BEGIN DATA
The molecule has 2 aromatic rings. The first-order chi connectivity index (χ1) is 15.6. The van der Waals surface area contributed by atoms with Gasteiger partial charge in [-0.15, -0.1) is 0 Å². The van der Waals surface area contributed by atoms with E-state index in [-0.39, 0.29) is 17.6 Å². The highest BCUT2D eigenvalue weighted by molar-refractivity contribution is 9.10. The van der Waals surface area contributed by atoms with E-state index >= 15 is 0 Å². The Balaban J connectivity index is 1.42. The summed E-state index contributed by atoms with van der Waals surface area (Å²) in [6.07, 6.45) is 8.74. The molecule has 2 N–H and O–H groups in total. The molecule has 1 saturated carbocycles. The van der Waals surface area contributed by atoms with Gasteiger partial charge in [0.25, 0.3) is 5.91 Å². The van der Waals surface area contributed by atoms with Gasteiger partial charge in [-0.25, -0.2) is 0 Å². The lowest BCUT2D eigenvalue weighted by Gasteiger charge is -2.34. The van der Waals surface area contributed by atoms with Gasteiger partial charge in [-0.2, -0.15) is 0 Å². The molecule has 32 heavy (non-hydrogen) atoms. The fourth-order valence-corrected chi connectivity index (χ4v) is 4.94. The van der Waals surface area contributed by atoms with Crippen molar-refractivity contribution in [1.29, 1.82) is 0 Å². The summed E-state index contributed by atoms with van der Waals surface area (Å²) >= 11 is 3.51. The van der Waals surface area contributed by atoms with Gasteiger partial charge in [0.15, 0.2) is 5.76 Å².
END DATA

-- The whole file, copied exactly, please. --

The molecule has 2 aromatic rings. The first-order chi connectivity index (χ1) is 15.6. The van der Waals surface area contributed by atoms with Gasteiger partial charge in [-0.15, -0.1) is 0 Å². The van der Waals surface area contributed by atoms with E-state index in [-0.39, 0.29) is 17.6 Å². The highest BCUT2D eigenvalue weighted by molar-refractivity contribution is 9.10. The van der Waals surface area contributed by atoms with E-state index >= 15 is 0 Å². The Balaban J connectivity index is 1.42. The summed E-state index contributed by atoms with van der Waals surface area (Å²) in [6.07, 6.45) is 8.74. The molecule has 2 N–H and O–H groups in total. The molecule has 1 saturated carbocycles. The van der Waals surface area contributed by atoms with Gasteiger partial charge in [0.25, 0.3) is 5.91 Å². The van der Waals surface area contributed by atoms with Gasteiger partial charge in [-0.25, -0.2) is 0 Å². The lowest BCUT2D eigenvalue weighted by Gasteiger charge is -2.34. The van der Waals surface area contributed by atoms with Gasteiger partial charge in [-0.2, -0.15) is 0 Å². The molecule has 32 heavy (non-hydrogen) atoms. The fourth-order valence-corrected chi connectivity index (χ4v) is 4.94. The van der Waals surface area contributed by atoms with Crippen molar-refractivity contribution in [1.29, 1.82) is 0 Å². The summed E-state index contributed by atoms with van der Waals surface area (Å²) >= 11 is 3.51. The van der Waals surface area contributed by atoms with Gasteiger partial charge in [0.15, 0.2) is 5.76 Å².